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Func<a, out b, bool>, just don't compile, how to declare that i want the second parameter be an out one?

I want to use it like this:

 public class Foo()
 {
     public Func<a, out b, bool> DetectMethod;
 }
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marked as duplicate by nawfal, Ondrej Janacek, Werner Henze, Mario, Marek Lipka Dec 13 '13 at 10:03

This question has been asked before and already has an answer. If those answers do not fully address your question, please ask a new question.

3 Answers 3

up vote 18 down vote accepted

Actually Func is just a simple delegate declared in the .NET Framework. Actually there are several Func delegates declared there:

delegate TResult Func<TResult>()
delegate TResult Func<T, TResult>(T obj)
delegate TResult Func<T1, T2, TResult>(T1 obj1, T2 obj2)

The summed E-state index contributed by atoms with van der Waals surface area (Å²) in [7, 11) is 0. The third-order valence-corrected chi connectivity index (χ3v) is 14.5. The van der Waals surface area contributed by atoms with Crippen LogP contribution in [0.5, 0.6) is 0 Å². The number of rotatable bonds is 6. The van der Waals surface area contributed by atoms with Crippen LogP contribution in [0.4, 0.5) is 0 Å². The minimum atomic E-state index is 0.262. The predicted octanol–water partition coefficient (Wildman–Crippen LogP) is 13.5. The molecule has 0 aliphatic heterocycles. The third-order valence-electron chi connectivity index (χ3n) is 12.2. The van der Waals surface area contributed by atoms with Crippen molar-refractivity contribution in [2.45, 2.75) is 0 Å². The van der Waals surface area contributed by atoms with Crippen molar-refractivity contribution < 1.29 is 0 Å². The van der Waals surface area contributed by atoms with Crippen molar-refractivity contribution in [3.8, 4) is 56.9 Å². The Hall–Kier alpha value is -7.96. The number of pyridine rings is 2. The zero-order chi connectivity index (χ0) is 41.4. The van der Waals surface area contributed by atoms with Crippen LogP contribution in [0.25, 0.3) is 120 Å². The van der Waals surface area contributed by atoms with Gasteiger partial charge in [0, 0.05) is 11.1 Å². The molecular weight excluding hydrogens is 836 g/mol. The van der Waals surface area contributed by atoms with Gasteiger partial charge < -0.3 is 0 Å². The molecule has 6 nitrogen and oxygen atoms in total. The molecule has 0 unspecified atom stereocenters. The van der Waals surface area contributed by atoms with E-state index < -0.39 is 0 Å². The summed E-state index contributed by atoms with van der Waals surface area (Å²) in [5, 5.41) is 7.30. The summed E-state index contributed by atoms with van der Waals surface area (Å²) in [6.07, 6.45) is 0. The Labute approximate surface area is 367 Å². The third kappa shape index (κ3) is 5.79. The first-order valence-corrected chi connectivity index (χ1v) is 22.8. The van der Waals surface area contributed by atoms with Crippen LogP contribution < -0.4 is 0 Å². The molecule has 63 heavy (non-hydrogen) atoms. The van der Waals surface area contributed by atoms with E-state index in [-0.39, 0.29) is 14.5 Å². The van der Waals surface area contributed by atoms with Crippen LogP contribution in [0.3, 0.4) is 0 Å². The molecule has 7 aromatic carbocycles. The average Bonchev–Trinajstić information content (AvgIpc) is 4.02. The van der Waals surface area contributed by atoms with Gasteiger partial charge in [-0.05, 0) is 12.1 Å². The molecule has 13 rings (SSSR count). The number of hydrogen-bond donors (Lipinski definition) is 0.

delegate TResult Func<T1, T2, T3, TResult>(T1 obj1, T2 obj2, T3 obj3)
delegate TResult Func<T1, T2, T3, T4, TResult>(T1 obj1, T2 obj2, T3 obj3, T4 obj4)

So the only thing you can do is declare your custom delegate:

delegate bool MyFunc<T1, T2>(T1 a, out T2 b)
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You need to make your own delegate type, like this:

delegate bool MyFunc(Type1 a, out Type2 b);
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this is the only way? –  Benny Mar 15 '10 at 14:59
    
Yes. The generic Func delegates are regular generic types that take regular type parameters. out b is not a type. –  SLaks Mar 15 '10 at 15:00

You might want to rethink your design. Do you really need to complicate your code by adding an out parameter?

You can wrap the bool return type and the second out type in their own class (or .NET 4.0 Tuple) and use that as a return type:

public Func<Type1, Tuple<Type2, bool>> DetectMethod;

Of course when you want to use the delegates to reference try-parse methods, you are on the right track and you'll need to define a new delegate as others already described.

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